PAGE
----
TriMet bus operators get new work assignments every 3 months, which can include doing one or more routes that they've never done before. In addition, there are some operators who do not have a fixed assignment and instead do different work each week or day to fill in for others as needed.
Given the geographical size of the system, and the number of operators, routes and route variations, it would be costly to train operators beforehand on every route they may do. Operators only have a simplified printed route description and map to go
by, and may not have enough familiarity with the area they are to go
through to apply those directions.
As a result, some are unsure of where to go, which can be very stressful and embarrassing when there are lots of riders who expect the operator to know the route. And when an operator must divert focus to figuring out where to go, they can miss intending passengers and even get in a crash. It can also cause missed or wrong turns, which results in delays, missed stops and possibly the bus getting stuck. A crashed or stuck bus can be expensive to deal with, requiring the time and expense of sending a supervisor and maybe a mechanic, service to be replaced or lost and if needed the bus and other party be repaired. All of this can lower riders' confidence in the system and discourage them from riding.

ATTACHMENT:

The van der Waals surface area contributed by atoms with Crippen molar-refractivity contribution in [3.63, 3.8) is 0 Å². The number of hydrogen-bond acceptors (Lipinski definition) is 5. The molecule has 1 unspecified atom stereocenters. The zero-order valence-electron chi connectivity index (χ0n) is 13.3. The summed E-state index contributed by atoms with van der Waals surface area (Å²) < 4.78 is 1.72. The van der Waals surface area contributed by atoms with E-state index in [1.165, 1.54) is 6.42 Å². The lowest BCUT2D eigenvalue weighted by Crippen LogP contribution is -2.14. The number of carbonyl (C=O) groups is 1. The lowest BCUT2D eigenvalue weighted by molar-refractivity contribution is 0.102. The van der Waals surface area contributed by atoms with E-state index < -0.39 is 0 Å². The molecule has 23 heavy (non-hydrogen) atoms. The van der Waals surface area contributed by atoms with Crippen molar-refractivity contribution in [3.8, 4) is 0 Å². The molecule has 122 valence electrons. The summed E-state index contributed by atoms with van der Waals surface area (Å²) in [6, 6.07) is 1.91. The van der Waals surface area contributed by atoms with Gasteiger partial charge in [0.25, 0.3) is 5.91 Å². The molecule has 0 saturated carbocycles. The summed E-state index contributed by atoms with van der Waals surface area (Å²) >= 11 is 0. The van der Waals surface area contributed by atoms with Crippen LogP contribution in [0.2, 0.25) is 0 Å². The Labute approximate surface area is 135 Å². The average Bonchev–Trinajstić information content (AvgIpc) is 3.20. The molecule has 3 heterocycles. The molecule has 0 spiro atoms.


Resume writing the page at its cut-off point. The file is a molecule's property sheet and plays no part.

Instead of maps, it seems that TriMet could simply include upcoming turns and the distance to them in the list of next stops. This would be much easier to do and better in that the complexity of a map can be distracting, and I have also heard operators mention the idea. It would be best if the next turn always appeared at the bottom (replacing the end stop which isn't very useful) then floated up when it is next in line.
It would also be a good opportunity to see about other changes to the screen layout, such as adding distance to the upcoming stops and removing the times from those that aren't time points.
Base image taken from TriMet CAD / AVL Data for Operations presentation.